An investigation into the pragmatic diets of vegetarianism: the results of a pilot study

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    Published recommended various classifications of vegetarian diets are widespread across the globe, but few published articles if any report on the types of foods actually consumed by vegetarians in general. The primary objective was to elucidate this aspect of vegetarianism, analysis of food consumption over a fourteen day period, with respect to the various manifestations of vegetarianism, was undertaken in the form of a pilot study to indicate the contents of these diets as compared with recommended daily allowances (RDA) and adequate intake (AI) values. Five lactovegetarians, twenty lactoovovegetarians and fourteen vegans, were recruited. The study included a detailed analysis of the vegetarian participants’ diet, through the compilation of an individual diet diary. Statistical analysis employing Microsoft Excel software was conducted to determine the outcome of the vegetarians’ diets, with each mean nutrient and mean dietary energy value compared against RDA and AI. Analysis of the participants’ diet diaries indicated somewhat unexpectedly a failure to meet the RDA and AI for several important nutrients. Furthermore, the daily metabolizable energy level for all classifications of vegetarians was lower than the recommended AI for daily energy requirements. Whilst it is generally accepted that vegetarianism can lead to a healthy lifestyle, the findings of this research indicate that vegetarianism participants may be at risk of deficiency of certain nutrients that could potentially lead to chronic medical conditions. The statistical findings obtained in the study will allow an accurate sample size to be calculated for each important item for future large definitive studies

    Plasma total homocysteine status of vegetarians compared with omnivores: a systematic review and meta-analysis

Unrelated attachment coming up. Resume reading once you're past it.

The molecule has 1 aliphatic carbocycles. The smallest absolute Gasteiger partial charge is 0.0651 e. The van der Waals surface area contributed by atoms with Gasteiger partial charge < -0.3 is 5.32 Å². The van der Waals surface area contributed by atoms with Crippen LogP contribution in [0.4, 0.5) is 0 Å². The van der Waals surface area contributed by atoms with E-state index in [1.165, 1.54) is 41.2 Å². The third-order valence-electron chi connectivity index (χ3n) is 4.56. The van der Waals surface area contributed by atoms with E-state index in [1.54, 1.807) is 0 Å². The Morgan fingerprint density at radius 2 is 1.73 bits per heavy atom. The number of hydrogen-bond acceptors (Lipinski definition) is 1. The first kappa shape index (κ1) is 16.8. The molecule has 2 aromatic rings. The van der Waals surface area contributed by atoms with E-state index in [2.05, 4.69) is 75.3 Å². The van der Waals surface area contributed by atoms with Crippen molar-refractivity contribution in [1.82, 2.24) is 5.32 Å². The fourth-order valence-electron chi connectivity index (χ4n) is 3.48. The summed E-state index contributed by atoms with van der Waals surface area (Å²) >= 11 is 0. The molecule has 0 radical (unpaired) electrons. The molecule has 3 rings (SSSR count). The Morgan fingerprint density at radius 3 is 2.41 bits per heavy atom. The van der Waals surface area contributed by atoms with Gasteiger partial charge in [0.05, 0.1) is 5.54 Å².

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    There is strong evidence indicating that elevated plasma total homocysteine (tHcy) levels are a major independent biomarker and/or a contributor to chronic conditions, such as CVD. A deficiency of vitamin B12 can elevate homocysteine. Vegetarians are a group of the population who are potentially at greater risk of vitamin B12 deficiency than omnivores. This is the first systematic review and meta-analysis to appraise a range of studies that compared the homocysteine and vitamin B12 levels of vegetarians and omnivores. The search methods employed identified 443 entries, from which, by screening using set inclusion and exclusion criteria, six eligible cohort case studies and eleven cross-sectional studies from 1999 to 2010 were revealed, which compared concentrations of plasma tHcy and serum vitamin B12 of omnivores, lactovegetarians or lacto-ovovegetarians and vegans. Of the identified seventeen studies (3230 participants), only two studies reported that vegan concentrations of plasma tHcy and serum vitamin B12 did not differ from omnivores. The present study confirmed that an inverse relationship exists between plasma tHcy and serum vitamin B12, from which it can be concluded that the usual dietary source of vitamin B12 is animal products and those who choose to omit or restrict these products are destined to become vitamin B12 deficient. At present, the available supplement, which is usually used for fortification of food, is the unreliable cyanocobalamin. A well-designed study is needed to investigate a reliable and suitable supplement to normalise the elevated plasma tHcy of a high majority of vegetarians. This would fill the gaps in the present nutritional scientific knowledge